In the future, there won’t be cloud computing — there will just be computing, according to Melvin Greer, chief strategist SOA and cloud computing, at Lockheed Martin.
Greer was one of three panelists to speak on the future of cloud services at an Oct. 8 event hosted by the Information Technology & Innovation Foundation.
The consensus is that cloud services have a big future in the making. Everything from medical files, robots, data storage, 3-D printing and social media are or will be seeing increased cloud usage.
Interest in cloud computing has shot up in the past few years because those services have become more reliable and less expensive.
“Cost has gone down about hundredfold, and cost reduction leads to more demand,” said panelist Jim Blakley, cloud services director at the Intel Architecture Group.
The increased demand has pushed the total economic value of data in the cloud to about $1.2 trillion, according to Blakley. Reductions in costs have begun to stagnate in the past few years, representing some risk in the market.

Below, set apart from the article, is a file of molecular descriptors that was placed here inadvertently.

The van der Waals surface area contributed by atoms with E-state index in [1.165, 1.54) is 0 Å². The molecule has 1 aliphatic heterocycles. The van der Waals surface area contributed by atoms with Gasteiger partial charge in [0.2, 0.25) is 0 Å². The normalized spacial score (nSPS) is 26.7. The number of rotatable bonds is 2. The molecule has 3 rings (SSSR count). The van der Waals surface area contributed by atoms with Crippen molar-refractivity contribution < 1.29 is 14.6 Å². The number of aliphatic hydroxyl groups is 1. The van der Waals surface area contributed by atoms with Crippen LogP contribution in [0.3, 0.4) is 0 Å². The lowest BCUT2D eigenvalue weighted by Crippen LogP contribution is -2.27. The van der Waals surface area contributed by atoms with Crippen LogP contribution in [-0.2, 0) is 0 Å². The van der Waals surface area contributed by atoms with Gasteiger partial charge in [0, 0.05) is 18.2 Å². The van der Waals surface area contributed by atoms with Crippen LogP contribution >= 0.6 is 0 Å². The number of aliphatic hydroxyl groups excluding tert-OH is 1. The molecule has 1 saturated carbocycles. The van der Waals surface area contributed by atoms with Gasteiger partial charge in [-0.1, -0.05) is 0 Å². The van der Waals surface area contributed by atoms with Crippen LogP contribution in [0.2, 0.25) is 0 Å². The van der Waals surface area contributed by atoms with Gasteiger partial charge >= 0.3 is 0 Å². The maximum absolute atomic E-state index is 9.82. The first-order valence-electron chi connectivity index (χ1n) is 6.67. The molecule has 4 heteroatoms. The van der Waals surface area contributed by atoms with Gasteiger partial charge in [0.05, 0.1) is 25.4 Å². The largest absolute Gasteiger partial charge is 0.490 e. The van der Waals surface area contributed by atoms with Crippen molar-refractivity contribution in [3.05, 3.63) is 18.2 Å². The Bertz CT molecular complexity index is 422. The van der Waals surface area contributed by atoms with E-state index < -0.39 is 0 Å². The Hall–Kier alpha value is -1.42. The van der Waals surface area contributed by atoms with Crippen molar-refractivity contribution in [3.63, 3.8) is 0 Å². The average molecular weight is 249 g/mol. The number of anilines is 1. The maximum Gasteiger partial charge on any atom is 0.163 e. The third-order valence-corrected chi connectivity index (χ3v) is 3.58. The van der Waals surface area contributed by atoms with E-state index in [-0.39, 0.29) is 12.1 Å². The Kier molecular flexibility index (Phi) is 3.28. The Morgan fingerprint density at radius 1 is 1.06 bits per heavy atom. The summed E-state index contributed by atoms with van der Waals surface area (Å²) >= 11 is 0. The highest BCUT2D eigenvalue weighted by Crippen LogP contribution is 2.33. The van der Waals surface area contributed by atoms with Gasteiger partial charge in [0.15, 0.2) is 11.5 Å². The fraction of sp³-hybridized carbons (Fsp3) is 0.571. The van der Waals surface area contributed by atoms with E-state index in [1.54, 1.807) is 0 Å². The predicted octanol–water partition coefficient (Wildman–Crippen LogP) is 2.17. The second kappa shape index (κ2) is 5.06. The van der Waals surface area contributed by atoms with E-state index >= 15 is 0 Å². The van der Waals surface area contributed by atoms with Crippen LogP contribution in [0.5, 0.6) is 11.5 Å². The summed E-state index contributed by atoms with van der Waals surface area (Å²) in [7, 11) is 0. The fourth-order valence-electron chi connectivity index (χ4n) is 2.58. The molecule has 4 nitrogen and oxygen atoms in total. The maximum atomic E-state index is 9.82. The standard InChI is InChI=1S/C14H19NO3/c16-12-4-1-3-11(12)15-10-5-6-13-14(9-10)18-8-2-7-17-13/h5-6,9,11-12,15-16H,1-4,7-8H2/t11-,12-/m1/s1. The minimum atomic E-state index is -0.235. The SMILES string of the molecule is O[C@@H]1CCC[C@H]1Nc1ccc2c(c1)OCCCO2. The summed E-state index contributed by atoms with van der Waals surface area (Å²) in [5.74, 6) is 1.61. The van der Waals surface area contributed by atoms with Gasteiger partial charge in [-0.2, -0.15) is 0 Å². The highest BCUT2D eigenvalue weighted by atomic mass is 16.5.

Despite the small setback, innovation within the cloud continues to thrive. Greer predicts within one to five years, the government will be always working by using a cloud-based citizen service available 24/7. Companies will be able to better target the “market of one.” Advertising and products catered directly to one person, like a drug catered to someone’s specific genome.
Though the cloud has a bright future, the panelists agreed there are challenges ahead, mainly privacy and security. If the government and education systems are going to adopt the cloud, security and privacy will need to be addressed by companies and the federal government.
The panel said it is possible to see a time when the top cloud services can provide the best security.